It’s time to consider a flu vaccination: NPS MedicineWise

14 March 2014 

Although it is still early in the season, NPS MedicineWise is joining other health experts in recommending that people at risk of complications of the flu (influenza) get vaccinated against the illness.

NPS MedicineWise clinical adviser Dr Andrew Boyden says that having the flu vaccination is the best way to protect against the infection and its potential complications.

“We’re urging people who are most at risk to have the flu vaccination this autumn, because influenza can lead to serious complications, including pneumonia,” he says.

“Flu vaccines also change each year, so to ensure you are protected against the strains that are most  likely to cause infection this flu season it’s important to get vaccinated again in 2014.”

People at risk of the complications of the flu include those who are 65 years or older, pregnant women, Aboriginal peoples and Torres Strait Islanders who are 15 years or older, and people who have certain medical conditions including heart disease,  diabetes and lung disease. 

Vaccination against the flu is also recommended for health workers and others who care for people at increased risk of complications of the flu.

“Protecting yourself from getting the flu will also protect others from being infected because the flu virus can spread very easily from one person to another.

“Good hygiene practices such as washing your hands thoroughly with soap and warm water can also reduce the risk of infection.”

Dr Boyden also clarified that the flu vaccine can be given to pregnant and breastfeeding women and that there are flu vaccines suitable for use in children.

“You should certainly speak to your doctor if you have any questions or concerns at all about influenza vaccination,” he said.

Some at risk groups are eligible for a free vaccination, so speak to a health professional to find out if you’re eligible. Anyone older than 6 months who is not eligible for a free flu vaccine can still get vaccinated at their own cost.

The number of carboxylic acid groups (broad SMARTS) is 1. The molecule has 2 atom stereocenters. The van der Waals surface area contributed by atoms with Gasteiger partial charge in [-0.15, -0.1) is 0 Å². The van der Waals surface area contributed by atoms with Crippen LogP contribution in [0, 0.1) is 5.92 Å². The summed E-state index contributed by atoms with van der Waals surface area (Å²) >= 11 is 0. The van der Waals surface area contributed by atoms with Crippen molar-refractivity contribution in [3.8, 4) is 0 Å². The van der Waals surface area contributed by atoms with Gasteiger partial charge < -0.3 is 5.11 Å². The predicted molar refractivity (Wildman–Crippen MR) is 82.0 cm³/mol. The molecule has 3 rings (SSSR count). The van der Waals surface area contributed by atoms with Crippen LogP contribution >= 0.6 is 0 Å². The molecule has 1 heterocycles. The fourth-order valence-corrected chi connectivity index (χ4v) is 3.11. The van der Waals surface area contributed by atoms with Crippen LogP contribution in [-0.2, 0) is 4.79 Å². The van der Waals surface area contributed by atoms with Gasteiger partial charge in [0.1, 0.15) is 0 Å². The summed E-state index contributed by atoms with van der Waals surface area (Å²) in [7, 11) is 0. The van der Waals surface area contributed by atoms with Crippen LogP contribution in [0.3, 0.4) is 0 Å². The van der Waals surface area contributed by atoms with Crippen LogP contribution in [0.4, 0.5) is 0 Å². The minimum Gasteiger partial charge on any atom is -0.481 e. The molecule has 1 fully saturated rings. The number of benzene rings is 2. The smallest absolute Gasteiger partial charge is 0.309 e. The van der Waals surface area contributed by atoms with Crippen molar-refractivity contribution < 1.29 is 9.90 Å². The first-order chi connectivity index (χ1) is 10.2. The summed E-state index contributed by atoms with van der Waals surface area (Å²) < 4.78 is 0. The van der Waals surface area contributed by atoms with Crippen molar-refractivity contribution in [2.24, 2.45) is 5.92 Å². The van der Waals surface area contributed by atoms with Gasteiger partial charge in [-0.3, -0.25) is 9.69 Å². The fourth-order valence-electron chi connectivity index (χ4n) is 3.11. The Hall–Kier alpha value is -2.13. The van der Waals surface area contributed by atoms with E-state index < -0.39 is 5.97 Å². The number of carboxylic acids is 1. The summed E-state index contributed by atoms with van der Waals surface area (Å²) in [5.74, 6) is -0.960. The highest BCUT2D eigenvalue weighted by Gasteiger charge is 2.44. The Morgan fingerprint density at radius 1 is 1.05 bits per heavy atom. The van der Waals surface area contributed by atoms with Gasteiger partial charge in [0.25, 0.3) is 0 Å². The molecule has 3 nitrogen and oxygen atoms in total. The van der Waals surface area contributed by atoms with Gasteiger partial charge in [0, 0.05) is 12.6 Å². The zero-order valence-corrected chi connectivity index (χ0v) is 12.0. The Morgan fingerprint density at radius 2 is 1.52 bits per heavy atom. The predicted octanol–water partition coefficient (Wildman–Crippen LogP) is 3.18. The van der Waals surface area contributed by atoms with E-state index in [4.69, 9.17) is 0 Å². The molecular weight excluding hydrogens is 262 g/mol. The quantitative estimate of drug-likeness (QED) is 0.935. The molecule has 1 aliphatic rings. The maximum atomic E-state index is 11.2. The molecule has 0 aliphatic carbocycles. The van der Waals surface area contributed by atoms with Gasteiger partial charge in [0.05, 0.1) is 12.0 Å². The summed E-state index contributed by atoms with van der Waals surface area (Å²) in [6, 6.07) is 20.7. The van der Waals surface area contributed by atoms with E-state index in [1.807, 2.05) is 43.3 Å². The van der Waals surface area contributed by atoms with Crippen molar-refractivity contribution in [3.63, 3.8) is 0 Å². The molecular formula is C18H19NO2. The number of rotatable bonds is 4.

To read more about the influenza vaccine, including who is most at risk of flu, vaccine safety issues and potential side effects, visit www.nps.org.au/fluvaccine

For more information on prescription, over-the-counter and complementary medicines (herbal, ‘natural’, vitamins and minerals) from a health professional, call NPS Medicines Line on 1300 MEDICINE (1300 633 424) . Hours of operation are Monday–Friday 9am–5pm AEST (excluding public holidays).

If you’re concerned that you or your child may have had side effects related to a vaccine, seek medical advice. To report and discuss possible side effects, call the Adverse Medicines Events (AME) Line on 1300 134 237 from anywhere in Australia (Monday–Friday, 9am–5pm AEST).

Media enquiries: Stephanie Childs on (02) 8217 8667, 0419 618 365 or schilds@nps.org.au 

ENDS

Independent, evidence-based and not-for-profit, NPS MedicineWise enables better decisions about medicines and medical tests. We are funded by the Australian Government Department of Health.

Australian Prescriber is an independent peer-reviewed journal providing critical commentary on therapeutic topics for health professionals, particularly doctors in general practice. It is published every two months and distributed to health professionals free of charge, and is also available online at www.australianprescriber.com 

If you are a journalist seeking comment on a story or more information on any of our programs or campaigns please contact one of our media advisers: Stephanie Childs on 02 8217 8667 (during office hours) or call the NPS MedicineWise media phone on 0419 618 365 (for urgent media requests outside of office hours). If your enquiry is not urgent you can also send us an email.